Author: Anna Knollmann
The fake chocolate bar
(Almost) everyone eats them and loves them. It is often described as a small sin for in between and yet it is eaten at any time of the day. Of course we are talking about chocolate. But did you know that...
...chocolate is supposed to reduce the risk of heart attacks?
... the average German eats around 100 bars - 10 kilos - of chocolate a year?
... until the 19th century chocolate was bought in pharmacies because it was considered a strengthening agent?
... chocolate stimulates concentration and memory for a short time after consumption?
... the Fraunhofer IKTS developed a chocolate-coated sensor system?
Yes, you did not misread that. After all, do you know how to measure the different loads in an automated packaging process? With sensors that are introduced into the packaging process and report precisely deviations from the standard. At present, packaging machines cannot yet record such in-line load data. Today, high-speed cameras usually track selected, load-intensive process steps in order to detect irregularities during packaging. This is not optimal. IKTS scientists are therefore researching intelligent, inline-capable sensors that can be used in standardized 4.0 production processes.
The ad-hoc data obtained by the process-integrated sensors are initially used by the researchers to improve machine design. With process-integrated monitoring, engineers can locate the exact area in which a product - the chocolate bar, for example - is damaged and reconfigure these areas. In the future, however, the in-line solution could also optimize maintenance cycles for machines in order to reduce longer and unforeseen machine breakdowns. This would also stabilize the production process, generate planning reliability and reduce the risk of supply shortages.
Miniature sensors in the packaging process
To optimize the packaging process, the Fraunhofer IKTS researchers developed a miniature sensor system. Incidentally, we are talking here about sensor systems measuring 12 x 12 x 12 mm or 12 x 24 x 6 mm for the smallest of their kind. For comparison, a one-cent coin has a diameter of 16.25 mm.
The fake "chocolate bar" contains three different sensors. These detect the fast and slow acceleration rates as well as the rotation rate. The sensors are powered by a rechargeable lithium-ion battery. The data acquisition takes place independently. A Hall sensor was specially installed for this purpose. This sensor starts the data acquisition contactless via an external magnetic field. The data of the sensors is transmitted to a software with which the parameters to be recorded such as sampling rates, measuring range or recording length can be defined in advance. After assembly and wiring, the battery and sensor system are cast in epoxy resin. The epoxy resin serves to protect the sensors from the chocolate with which the compact system is finally coated.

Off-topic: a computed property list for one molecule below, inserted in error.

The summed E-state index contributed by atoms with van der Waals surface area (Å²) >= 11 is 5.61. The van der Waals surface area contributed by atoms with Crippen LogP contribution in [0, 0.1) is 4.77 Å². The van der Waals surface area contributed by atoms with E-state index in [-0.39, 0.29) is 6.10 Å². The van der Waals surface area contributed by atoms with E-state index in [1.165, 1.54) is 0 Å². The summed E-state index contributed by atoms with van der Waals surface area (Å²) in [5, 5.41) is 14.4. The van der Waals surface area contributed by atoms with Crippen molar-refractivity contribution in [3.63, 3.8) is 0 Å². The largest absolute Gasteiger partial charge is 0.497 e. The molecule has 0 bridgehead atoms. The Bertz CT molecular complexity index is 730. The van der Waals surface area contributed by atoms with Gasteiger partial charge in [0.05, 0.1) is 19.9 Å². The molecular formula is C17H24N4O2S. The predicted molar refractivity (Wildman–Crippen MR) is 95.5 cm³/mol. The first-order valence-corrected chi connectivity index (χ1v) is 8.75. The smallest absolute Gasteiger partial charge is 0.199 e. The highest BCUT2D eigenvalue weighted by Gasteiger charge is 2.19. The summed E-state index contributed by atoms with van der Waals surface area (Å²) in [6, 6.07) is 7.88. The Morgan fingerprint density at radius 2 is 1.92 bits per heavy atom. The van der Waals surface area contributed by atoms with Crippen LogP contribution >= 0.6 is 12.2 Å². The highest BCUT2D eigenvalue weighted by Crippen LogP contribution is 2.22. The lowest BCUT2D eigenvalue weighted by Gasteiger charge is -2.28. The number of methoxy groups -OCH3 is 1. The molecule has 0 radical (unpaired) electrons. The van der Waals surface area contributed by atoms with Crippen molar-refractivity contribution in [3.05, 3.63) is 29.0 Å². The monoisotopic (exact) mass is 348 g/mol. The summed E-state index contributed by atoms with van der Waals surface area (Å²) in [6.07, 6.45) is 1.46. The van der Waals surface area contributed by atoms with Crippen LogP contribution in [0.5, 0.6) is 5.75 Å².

Why does the mini sensor need the "chocolate coating", you might ask yourself now? Well, that has to do with the damping properties of the chocolates. In order to record the exact load and not falsify measurement data, the fake "chocolate bar" must come close to its real counterpart. The chocolate shell absorbs and cushions shocks, similar to the real bar. If the researchers allowed the sensors to pass through the machine as epoxy bodies without a chocolate coating, the measured load would be higher - and thus inaccurate. The epoxy absorbs possible shocks differently than chocolate.
Finally, the chocolate sensor is packaged together with the chocolate bars in the same process cycle. The data is recorded in real time under real conditions and the deviations from the regular process are revealed.
Now you might ask yourself: Is there a danger that I might suddenly bite something hard in my chocolate box? Don't worry. IKTS is currently testing and optimizing the system together with industry partners as part of measurement campaigns. The products from the campaigns do not go on sale. So you can continue to enjoy your chocolate bar without hesitation. During the measurement campaigns, the chocolate sensor is pulled out of the batch at the end of the packaging process by electromagnetic localization.
Miniature sensors: More than just monitoring chocolate packaging
However, the sensors cannot only be used for packaging chocolate. The inline-capable sensor system also offers added value for process monitoring of other food products such as stock cubes, fruit or vegetables. The engineers are also working on reducing the size of the technology. Miniaturization opens up even more areas of application for developing turnkey industry 4.0 solutions for process optimization and developing new business models for maintenance and service together with customers.
Chocolate sensor refines packaging process
Now that you know how to monitor the chocolate packaging process, you may think of the Fraunhofer IKTS next time you select and unwrap your bar. You will remember what a sophisticated packaging process must be behind it to create a moment of pleasure for your eyes and palate. And what challenges do manufacturers and researchers face together to reduce scrap, associated costs and material waste at all process levels.